Income Tax, Issue Update

Issue examined under original assessment proceeding: Whether re-opening in such case is justified

Case: Dy. CIT vs Indian Metals & Ferro Alloys Ltd, Cuttack ITAT

This case delves on the issue whether it is justified on the part of assessing officer to re-open the issue and re-examine the same even if examined during original assessment proceedings?

Reliance was placed on the decision of the Hon’ble Supreme Court in the case of CIT vs. Kelvinator of India Ltd., wherein it was concluded that in the absence of fresh information/ material coming to the possession of the Assessing Officer, reopening was not permissible. As there was nothing to suggest that all the primary facts were not disclosed by the Assessee at the time of original assessment completed under section 143(3) of the Act nor any failure on the part of the Assessee to disclose fully and truly all the material facts, thus, it was inferred that the re-assessment proceedings were liable to be quashed. See Facts & Key Points.

Another issue added in the docket on this case is ‘whether assessment can be re-opened on the basis of audit objections.’ If you are a tax professional who advises individuals or companies on tax aspects relating to foreign currencies, you may like to track such cases. Follow the issue and industry using Telescope dashboard.

Facts

  • The Assessee had filed its original return of income on 29.09.2011 showing total income at Rs.199.01 crore and revised the return of income on 31.03.2012 that showed total income at Rs.199.01 crore. The Assessing Officer had completed assessment under section 143(3) of the Act on 14.03.2014 determining the total income at Rs.408.97 crores. Notice under section 148 was issued to the Assessee on the basis of an audit objection.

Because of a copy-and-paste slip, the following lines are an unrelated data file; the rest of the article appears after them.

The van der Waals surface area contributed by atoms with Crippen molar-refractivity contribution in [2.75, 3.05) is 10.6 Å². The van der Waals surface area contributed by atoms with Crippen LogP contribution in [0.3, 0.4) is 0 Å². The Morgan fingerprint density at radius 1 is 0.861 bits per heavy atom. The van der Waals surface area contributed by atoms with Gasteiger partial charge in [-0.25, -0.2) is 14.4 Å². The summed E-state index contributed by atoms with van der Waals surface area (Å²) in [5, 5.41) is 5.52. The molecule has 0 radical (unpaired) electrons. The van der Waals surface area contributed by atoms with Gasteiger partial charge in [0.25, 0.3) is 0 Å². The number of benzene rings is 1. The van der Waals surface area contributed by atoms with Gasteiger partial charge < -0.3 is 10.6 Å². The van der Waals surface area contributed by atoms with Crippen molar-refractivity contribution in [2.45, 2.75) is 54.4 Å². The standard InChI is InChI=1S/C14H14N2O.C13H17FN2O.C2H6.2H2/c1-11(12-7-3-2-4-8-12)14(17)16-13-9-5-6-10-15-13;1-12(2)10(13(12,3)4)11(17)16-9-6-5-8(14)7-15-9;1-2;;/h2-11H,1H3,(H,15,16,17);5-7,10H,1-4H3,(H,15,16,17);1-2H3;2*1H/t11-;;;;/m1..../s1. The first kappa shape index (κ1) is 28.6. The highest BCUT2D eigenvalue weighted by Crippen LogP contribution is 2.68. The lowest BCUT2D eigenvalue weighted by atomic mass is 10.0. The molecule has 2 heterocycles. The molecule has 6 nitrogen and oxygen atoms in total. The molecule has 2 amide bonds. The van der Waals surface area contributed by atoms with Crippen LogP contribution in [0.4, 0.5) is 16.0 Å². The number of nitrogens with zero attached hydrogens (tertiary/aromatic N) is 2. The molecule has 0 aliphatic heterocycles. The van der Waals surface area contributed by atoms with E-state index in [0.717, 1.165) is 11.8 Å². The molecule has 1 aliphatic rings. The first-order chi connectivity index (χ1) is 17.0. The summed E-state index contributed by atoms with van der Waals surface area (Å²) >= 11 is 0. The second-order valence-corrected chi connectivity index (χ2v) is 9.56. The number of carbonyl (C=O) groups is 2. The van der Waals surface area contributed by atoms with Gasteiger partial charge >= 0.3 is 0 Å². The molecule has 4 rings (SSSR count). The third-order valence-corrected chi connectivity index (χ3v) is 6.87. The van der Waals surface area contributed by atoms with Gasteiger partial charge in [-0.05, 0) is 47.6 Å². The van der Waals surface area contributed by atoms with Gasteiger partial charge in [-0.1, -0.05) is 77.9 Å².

Key points

  • Reliance was placed on the decision of the Hon’ble Supreme Court in the case of CIT vs. Kelvinator of India Ltd., wherein it was concluded that in the absence of fresh information/ material coming to the possession of the Assessing Officer, reopening was not permissible. As there was nothing to suggest that all the primary facts were not disclosed by the Assessee at the time of original assessment completed under section 143(3) of the Act nor any failure on the part of the Assessee to disclose fully and truly all the material facts, thus, it was inferred that the re-assessment proceedings were liable to be quashed.

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